Most competition law enforcement systems are based on two enforcement pillars: public enforcement and private enforcement. While private enforcement is often treated as something new or at least marginally important in Europe, it has been the driving force of US antitrust enforcement since the middle of the 20th century. In order to create more incentives to seek compensation before European courts, the European Commission has published a Green Paper in 2005 and a White Paper in 2008 to incentivise private damages actions and remove perceived obstacles for victims of anticompetitive conduct.
Strengthening the enforcement of private rights inevitably raises the question of how public and private enforcement can ideally be aggregated to achieve a welfare optimal outcome. Both public and private enforcement are costly, but each mode also has got its particular benefits. As a consequence, any integrated enforcement scheme ought to find a way to optimally combine the benefits and costs of running the two systems. In a situation – as in Europe – in which private enforcement activities are added to an existing public enforcement system, an assessment of the incremental costs and benefits of such a step becomes crucial for the design of an optimal competition law enforcement system.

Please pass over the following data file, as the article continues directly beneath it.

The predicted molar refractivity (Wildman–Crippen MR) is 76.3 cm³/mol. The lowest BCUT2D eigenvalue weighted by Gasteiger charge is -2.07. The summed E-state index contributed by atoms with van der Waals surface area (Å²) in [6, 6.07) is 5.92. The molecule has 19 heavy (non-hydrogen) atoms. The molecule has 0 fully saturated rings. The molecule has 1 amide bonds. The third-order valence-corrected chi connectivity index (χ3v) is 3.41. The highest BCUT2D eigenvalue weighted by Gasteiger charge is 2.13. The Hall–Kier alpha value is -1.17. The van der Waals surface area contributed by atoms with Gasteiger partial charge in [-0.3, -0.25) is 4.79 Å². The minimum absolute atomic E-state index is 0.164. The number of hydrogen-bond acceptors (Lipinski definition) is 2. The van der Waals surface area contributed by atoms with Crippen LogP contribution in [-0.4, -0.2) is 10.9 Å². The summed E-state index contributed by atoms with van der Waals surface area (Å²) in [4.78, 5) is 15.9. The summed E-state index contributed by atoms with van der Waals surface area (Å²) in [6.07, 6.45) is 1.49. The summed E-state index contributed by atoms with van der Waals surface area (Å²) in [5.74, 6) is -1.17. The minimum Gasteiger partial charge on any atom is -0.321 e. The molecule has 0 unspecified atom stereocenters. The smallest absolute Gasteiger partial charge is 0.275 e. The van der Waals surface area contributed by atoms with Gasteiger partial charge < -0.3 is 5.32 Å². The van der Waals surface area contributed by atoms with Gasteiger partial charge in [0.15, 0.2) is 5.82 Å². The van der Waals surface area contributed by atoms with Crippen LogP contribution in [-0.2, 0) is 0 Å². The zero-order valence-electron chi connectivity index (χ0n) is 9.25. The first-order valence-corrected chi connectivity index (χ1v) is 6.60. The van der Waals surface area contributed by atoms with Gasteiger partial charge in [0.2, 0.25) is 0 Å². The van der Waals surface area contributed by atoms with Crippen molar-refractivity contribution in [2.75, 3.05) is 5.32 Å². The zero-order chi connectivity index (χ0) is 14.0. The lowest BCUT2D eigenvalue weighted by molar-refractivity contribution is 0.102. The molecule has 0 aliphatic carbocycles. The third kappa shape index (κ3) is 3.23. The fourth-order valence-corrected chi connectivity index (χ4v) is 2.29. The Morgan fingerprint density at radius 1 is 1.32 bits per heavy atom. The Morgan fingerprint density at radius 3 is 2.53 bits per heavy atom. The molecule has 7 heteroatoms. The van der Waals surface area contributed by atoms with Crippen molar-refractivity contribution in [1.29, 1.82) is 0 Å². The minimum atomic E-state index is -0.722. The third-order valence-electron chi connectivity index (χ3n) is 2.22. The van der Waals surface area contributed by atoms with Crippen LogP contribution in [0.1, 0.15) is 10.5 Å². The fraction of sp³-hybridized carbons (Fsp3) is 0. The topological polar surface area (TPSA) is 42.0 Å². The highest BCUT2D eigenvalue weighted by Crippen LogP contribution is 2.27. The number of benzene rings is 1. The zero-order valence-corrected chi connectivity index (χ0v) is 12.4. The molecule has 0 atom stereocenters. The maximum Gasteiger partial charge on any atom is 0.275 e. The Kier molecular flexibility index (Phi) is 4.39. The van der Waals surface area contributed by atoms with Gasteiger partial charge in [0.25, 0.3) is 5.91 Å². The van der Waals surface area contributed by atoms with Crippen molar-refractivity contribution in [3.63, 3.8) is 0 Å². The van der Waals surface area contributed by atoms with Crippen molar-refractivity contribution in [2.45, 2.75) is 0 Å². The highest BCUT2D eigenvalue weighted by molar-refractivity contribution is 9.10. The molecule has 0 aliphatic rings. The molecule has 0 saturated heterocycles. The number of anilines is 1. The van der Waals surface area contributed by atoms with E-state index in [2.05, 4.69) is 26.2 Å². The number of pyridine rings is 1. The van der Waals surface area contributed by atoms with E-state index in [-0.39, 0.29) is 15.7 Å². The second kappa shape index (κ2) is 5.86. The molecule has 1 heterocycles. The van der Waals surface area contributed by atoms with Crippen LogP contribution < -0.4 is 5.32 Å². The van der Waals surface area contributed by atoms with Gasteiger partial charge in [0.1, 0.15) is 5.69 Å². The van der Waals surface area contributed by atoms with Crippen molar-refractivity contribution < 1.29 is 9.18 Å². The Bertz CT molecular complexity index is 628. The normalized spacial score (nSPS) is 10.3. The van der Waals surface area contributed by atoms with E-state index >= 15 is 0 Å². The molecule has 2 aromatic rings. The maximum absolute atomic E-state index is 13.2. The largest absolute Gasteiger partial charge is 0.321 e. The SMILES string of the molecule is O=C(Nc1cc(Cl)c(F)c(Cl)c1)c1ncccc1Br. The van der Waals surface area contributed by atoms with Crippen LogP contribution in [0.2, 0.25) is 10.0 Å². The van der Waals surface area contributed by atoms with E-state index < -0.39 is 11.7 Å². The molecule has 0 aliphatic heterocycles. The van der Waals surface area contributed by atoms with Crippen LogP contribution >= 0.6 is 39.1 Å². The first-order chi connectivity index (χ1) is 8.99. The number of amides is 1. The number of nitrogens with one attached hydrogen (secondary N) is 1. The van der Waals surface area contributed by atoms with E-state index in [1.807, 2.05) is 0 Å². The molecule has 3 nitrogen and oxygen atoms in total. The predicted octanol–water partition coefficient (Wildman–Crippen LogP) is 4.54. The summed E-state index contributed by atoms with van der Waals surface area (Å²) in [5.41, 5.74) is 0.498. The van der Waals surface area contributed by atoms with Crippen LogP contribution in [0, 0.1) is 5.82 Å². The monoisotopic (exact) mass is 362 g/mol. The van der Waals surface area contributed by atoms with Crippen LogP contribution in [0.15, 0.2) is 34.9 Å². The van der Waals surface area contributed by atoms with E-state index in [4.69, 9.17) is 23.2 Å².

Against this background, we investigate the relationship between public and private enforcers introducing a more differentiated approach. In contrast to the existing literature, we take into account that the costs and benefits of detection and prosecution and, thus, the usefulness of each enforcement mode may change with a variation of the type of anticompetitive conduct. We define a set of parameters that determine the costs and benefits of both types to enforce the antitrust laws and discuss implications for European competition law and policy.
Hüschelrath, Kai and Sebastian Peyer (2013), Public and Private Enforcement of Competition Law – A Differentiated Approach, ZEW Discussion Paper No. 13-029, Mannheim. Download